The last article published on my old blog, from November 2015, I wanted to keep on the new one, too:
I receive a daily email with German TV ratings every morning (newsletter and all screenshots are from meedia). The ratings show “market share” and overall audience. To get the “advertising relevant” target group of 14 to 49 yo, you have to go to the website and dig a little deeper. Seeing these numbers every day, besides getting the feeling that the overall audience has been decreasing very slowly, but steadily over the last decade, the impression grew that a) 14-49 year olds (what an oddly big target group) don’t watch a lot of TV anymore and b) they watch different things from “the overall audience”.
Concerning a), I see my friends, my family, colleagues and clients, I ask my students and everyone who could have an opinion about this. All of them watch TV series and movies, very few of them (at least admit to) watch linear TV if it isn’t for Sports, news or live events. As for b), since I don’t have the time nor the meticulousness to make a scientific thing about it, somewhen this summer I promised to myself to make a quick analysis of n=1 based the email I would receive at November 11.
Let’s have a look at the ratings:
The most watched show on German TV on November 10 was “Die Kanzlei” with a 5.5mn audience, the highest market share was won by news show “heute” with 19,2%.
Of the top10 shows, 9 came from ARD and ZDF, the public service broadcasting.
Now let’s compare these numbers (which include the target group of 14-49) with an exclusive view on 14-49.
Surprise! The most watched show collected merely 1.34 million viewers. Out of approximately 35,8mn people (here
). This means that the best show on November 10, GZSZ on RTL, managed to reach less than 4% of the target group 14-49y in Germany. Yet it was 15.2% of those who watched TV at that specific time (close to 8pm): This means that 8.8mn, approximately 1 in 4 people of 14-49y, watched TV at that time. Which again is pretty high. Note that of top 10, 9 in 10 shows were not from publich service broadcasting.
So to quickly answer my theory a) “they don’t watch a lot of TV anymore”: mixed results. One in 4 watching linear TV on a random night is not that bad if you ask me. Reaching them seems to get harder because they split themselves on so many programs. And, if I compare it to my environment, TV may be strong in reaching certain social classes that I cannot easily reach out to. Still: Linear TV is far away from being irrelevant.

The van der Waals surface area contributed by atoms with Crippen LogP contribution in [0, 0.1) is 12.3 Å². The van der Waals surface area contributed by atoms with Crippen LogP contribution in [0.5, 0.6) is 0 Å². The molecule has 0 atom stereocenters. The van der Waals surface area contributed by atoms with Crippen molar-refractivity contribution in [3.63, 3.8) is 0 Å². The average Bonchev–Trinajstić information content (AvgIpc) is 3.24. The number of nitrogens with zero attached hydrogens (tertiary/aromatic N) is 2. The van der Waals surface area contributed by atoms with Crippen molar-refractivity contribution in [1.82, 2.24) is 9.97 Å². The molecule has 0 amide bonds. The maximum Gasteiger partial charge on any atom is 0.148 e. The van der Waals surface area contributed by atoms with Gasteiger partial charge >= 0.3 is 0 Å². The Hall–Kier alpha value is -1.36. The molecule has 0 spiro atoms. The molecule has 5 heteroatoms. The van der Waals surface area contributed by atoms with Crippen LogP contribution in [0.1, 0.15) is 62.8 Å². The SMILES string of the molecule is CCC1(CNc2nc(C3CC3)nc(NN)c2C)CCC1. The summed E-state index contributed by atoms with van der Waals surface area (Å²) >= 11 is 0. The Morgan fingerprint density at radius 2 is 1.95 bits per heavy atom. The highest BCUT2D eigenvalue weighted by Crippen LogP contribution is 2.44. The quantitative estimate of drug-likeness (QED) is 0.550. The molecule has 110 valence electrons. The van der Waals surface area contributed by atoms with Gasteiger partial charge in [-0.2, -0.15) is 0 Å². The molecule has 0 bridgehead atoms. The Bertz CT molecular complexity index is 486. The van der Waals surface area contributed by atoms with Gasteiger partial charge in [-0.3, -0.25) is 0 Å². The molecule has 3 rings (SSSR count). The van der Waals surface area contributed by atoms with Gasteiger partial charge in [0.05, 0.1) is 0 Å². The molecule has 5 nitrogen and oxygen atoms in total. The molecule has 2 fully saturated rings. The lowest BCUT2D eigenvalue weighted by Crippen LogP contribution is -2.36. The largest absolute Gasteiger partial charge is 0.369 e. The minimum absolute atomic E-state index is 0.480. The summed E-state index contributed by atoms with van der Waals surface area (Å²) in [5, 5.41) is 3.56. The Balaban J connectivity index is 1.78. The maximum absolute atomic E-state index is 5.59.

As for b) the “overall audience” and “14-49” are two different things entirely: a clear yes.
If we compare the top titles, you see that the shows placed #1 and #2 on “overall audience” rank #18 with 14-49. So out of the 5.5mn people who watched “Die Kanzlei” on ARD that night, only 0.78mn (approx. 14%) where 14-49yo. The other 86% of the viewership are 50+. The same goes the other way round: Top rated “GZSZ” among 14-49 reaches only #16 overall. It’s share of 14-49 viewers is 51%.
If we compare top10 only, there are only two titles shared between “overall” and “14-49” (and please note that 14-49 is still included in “overall”). It’s two news shows, one on public service (ARD), one on RTL. Note how similar the market shares are. At least for that day, November 10, 2015, one could summarize that the only shows that reach a well-distributed share of “the population” are news shows. Summarizing on b), there is a clear divide of 50+ TV viewers and 14-49. It is still questionable though if a 50yo is so unattractive for advertising, but that’s a different story.
It would be interesting to see if for example Facebook reaches 8.8mn daily users between 14-49 in Germany (I am very sure they do) and how much one would have to invest to reach them with a 30 second video (not 3 second autoplay). It may very well be that for short term awareness among such huge target groups, TV still is a very good choice, although a smart combination will, as always, probably be the best way to go.